News 1 Sep, 2022

James Leonard, leading Oliver Powell, secure halftime acquittals in gross negligence manslaughter case 

James Leonard and Oliver Powell, instructed by Chris Baranowski of DAC Beachcroft, appeared on behalf of Mr Gary Robinson, the former director of Complete Demolition Ltd, at the Central Criminal Crown Court. Mr Robinson was indicted on two counts: (1) gross negligence manslaughter; and (2) section 37 of the Health & Safety at Work etc. Act 1974 (‘HSWA 1974’). Background: On 23 August 2018 Robert Stoian went to work as a labourer for Complete Demolition Ltd (‘the Company’). The Company been contracted to remove the internal fittings on the fifth floor of the Global Switch Building in Docklands, East London. This included; the studded partition walls, the suspended ceiling and raised floor.  Embedded in one of the partition walls was a glazed unit which was 5.1m wide,…

News 9 May, 2022

Oliver Powell successful in Environmental Appeal

Oliver Powell, instructed by Andrew Oliver of Andrew Jackson LLP, appeared at York Crown Court in relation to an environmental appeal which had its genesis in regulatory breaches in the fishing sector. Oliver (who was not instructed at first instance) appeared on behalf of the appellant, John MacAlister (Oban) Ltd (‘the Company’). The case concerned an investigation by the North Eastern Inshore Fisheries and Conservation Authority (‘NEIFCA’) into the activities of one of the Company’s vessels, the Star of Annan. The breaches, which occurred variously on six different occasions, concerned: catching undersize scallops; fishing outside of a permitted area; fishing without a valid permit; fishing with more than 10 scallop dredges; failing to operate AIS; and fishing in a closed…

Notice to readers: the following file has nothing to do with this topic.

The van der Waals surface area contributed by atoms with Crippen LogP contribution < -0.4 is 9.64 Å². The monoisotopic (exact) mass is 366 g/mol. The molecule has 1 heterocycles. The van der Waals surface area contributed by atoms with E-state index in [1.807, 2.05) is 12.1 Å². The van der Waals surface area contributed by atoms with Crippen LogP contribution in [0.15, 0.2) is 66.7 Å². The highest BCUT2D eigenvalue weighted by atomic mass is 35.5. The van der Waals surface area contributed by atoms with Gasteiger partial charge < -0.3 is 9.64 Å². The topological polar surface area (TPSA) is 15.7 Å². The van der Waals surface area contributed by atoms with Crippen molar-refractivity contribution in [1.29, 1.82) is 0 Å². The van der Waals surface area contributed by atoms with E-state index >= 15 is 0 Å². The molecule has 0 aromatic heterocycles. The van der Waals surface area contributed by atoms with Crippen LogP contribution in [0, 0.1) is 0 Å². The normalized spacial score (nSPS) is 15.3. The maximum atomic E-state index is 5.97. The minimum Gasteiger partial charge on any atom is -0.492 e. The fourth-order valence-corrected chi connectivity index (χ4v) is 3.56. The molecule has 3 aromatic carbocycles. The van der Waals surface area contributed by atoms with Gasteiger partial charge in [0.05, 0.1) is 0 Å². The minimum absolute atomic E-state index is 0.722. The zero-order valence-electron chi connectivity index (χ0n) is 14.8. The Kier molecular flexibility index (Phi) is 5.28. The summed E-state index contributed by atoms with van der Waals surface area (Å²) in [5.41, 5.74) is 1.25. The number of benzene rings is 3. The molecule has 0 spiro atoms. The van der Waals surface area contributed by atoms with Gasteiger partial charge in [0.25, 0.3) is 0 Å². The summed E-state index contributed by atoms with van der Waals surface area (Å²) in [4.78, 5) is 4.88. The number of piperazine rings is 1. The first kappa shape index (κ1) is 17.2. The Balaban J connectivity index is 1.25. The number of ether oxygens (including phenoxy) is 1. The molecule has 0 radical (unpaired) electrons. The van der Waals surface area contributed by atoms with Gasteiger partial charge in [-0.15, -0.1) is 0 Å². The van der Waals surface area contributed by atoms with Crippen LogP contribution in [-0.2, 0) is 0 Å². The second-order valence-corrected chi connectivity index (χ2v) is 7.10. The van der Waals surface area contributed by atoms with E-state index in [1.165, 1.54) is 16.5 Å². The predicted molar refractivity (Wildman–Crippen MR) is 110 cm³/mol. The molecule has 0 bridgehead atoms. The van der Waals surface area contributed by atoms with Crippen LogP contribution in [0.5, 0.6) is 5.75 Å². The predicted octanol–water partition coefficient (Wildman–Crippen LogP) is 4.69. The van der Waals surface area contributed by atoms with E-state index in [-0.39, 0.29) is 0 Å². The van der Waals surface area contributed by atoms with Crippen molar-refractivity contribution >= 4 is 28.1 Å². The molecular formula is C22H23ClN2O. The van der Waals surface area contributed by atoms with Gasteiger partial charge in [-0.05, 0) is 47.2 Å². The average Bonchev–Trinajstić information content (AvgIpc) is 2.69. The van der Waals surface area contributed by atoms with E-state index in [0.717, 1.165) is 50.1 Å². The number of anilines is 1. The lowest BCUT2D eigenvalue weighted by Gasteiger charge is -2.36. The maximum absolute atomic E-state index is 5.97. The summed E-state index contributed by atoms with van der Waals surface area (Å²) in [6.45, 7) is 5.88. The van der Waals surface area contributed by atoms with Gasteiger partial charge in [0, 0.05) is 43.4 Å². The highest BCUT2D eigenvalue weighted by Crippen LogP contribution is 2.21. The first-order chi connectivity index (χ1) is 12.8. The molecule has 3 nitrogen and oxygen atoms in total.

News 10 Sep, 2021

How will a safe return of spectators to elite sport be managed?

Paul Rogers provides a health & safety perspective on how to manage a safe return of spectators to elite sport in his article for LawInSport. The Department for Culture Media & Sport announced a series of pilots to trial the safe return of spectators to stadiums. The aim of the pilots was to prepare for the full “socially distanced” return of sporting events from 1 October 2020 in England as stated in its guidance “Elite sport – return to competition: safe return of spectators”. Paul’s article considers the : How the safe return of spectators will be managed; What the implications are for sporting venues under Sections 2, 3 and 4 of the Health and Safety at Work Act 1974;…

Legal Blogs 17 Aug, 2020

Paul Rogers on HSE Guidance, Enforcement and Social Distancing at Work

Paul Rogers considers what the HSE has said about enforcement, and what guidance there is to assist employers to make decisions about protective measures, and raises some questions about the difficulty of proving a material risk of transmission in relation to the so-called ‘two metre rule’. Paul Rogers of our Health & Safety Team has recently had an article published in LexisPSL exploring HSE guidance, enforcement and social distancing at work. The Guidance The Health and Safety Executive (HSE) has said it will look closely at concerns about social distancing and coronavirus (COVID-19) to secure compliance with the law, and has made clear that duty holders have a responsibility to protect workers and others against the risk of coronavirus infection…

External Publications 4 Jun, 2020

Paul Rogers on what PPE should be worn when resuscitating a person using CPR